Safe Spaces have been a matter of contention for quite a number of years. Here’s my take as someone on the verge of the college life:
In theory, the idea of a “safe space” is very appealing. It is unpleasant to encounter people who are critical of your own views or express views that are offensive. Yet as uncomfortable as it is, that is the real world. College should be no different. If anything is learned from the McCarthy era, from the classic novels Farenheight 451 and 1984, or from the lives of people today and in the past that are trapped in a government that allowed for censorship, we must understand the value of free speech. One of the most frustrating yet important aspects of our society is the fact that people are allowed to express their opinions freely without fear of attack, imprisonment, or being silenced. While that often results in people saying things that are racist, sexist, homophobic, xenophobic, or culturally insensitive, that is the price that we as a society pay for the freedom to say what we want.
Safe spaces should be applied in a different context. Instead of “protecting” students by isolating them from adverse perspectives, certain safe spaces are doing students a disservice in the long term by not giving them the skills and confidence to confront an opposing opinion and handle a situation maturely and professionally. The original idea behind safe spaces is important: students should be able to express their opinions or identities without fear of harassment or physical harm. While small communities of like-minded people do have the power to create monumental change or a feeling of empowerment, a vital point to remember is that the real world is ugly, and does not at all include any shining, perfect, protective bubbles.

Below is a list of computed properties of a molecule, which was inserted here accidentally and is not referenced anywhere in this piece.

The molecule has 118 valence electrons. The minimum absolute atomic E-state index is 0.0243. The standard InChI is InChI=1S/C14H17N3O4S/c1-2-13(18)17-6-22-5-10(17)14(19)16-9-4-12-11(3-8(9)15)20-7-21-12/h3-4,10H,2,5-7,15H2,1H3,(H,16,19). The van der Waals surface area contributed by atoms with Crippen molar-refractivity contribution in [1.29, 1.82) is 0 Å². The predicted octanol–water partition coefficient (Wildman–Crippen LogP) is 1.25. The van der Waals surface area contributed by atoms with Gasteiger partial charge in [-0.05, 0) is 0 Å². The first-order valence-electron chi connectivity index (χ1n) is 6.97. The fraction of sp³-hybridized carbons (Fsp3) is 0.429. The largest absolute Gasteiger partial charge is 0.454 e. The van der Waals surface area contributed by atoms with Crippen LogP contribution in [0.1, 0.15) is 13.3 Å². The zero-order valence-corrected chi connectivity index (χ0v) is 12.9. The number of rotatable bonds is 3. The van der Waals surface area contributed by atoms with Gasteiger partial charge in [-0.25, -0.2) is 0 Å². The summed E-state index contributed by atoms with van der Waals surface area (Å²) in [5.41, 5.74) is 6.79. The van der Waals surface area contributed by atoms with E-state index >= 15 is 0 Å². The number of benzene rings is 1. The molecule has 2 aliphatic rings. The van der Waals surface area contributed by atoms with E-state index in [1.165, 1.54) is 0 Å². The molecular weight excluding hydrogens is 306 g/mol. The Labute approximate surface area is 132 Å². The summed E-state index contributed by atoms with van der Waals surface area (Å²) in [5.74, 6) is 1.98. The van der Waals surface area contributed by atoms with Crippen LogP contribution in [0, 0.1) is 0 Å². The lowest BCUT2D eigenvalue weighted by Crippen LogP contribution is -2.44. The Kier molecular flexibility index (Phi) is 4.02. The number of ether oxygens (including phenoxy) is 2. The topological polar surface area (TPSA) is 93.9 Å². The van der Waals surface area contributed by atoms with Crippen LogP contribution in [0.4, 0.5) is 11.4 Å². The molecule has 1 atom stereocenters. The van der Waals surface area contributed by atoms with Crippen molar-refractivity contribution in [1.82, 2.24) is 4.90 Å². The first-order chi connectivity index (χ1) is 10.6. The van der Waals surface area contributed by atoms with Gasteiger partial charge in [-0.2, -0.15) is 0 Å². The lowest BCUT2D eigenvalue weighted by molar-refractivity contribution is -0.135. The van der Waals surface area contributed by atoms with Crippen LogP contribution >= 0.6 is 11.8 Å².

In my own high school, I am the founder and president of a Feminism club intended to serve as a safe space to share ideas and experiences. But that is not where it ends. I understand that the safe space only extends so far. Once I leave it, I enter the real world, where I am constantly faced with views contrary to mine. I’ve found that instead of using a safe space as a shield, it is more powerful to use it as a sword. That is not to say that a person should attack those with differing opinions. Rather, a person can develop their own ideas and identities, but sharpen, improve, and change their convictions through interactions with others, in an “iron sharpens iron” capacity.
The responsibility of institutions of higher education to prepare their students for life after school is paramount. Clearly, there are times when things are offensive and unacceptable or put students in danger, and that should absolutely not be condoned. But until we achieve a perfect utopia where nobody disagrees with one another, it is in the students’ best interest to not allow isolating and segregating safe spaces to take root.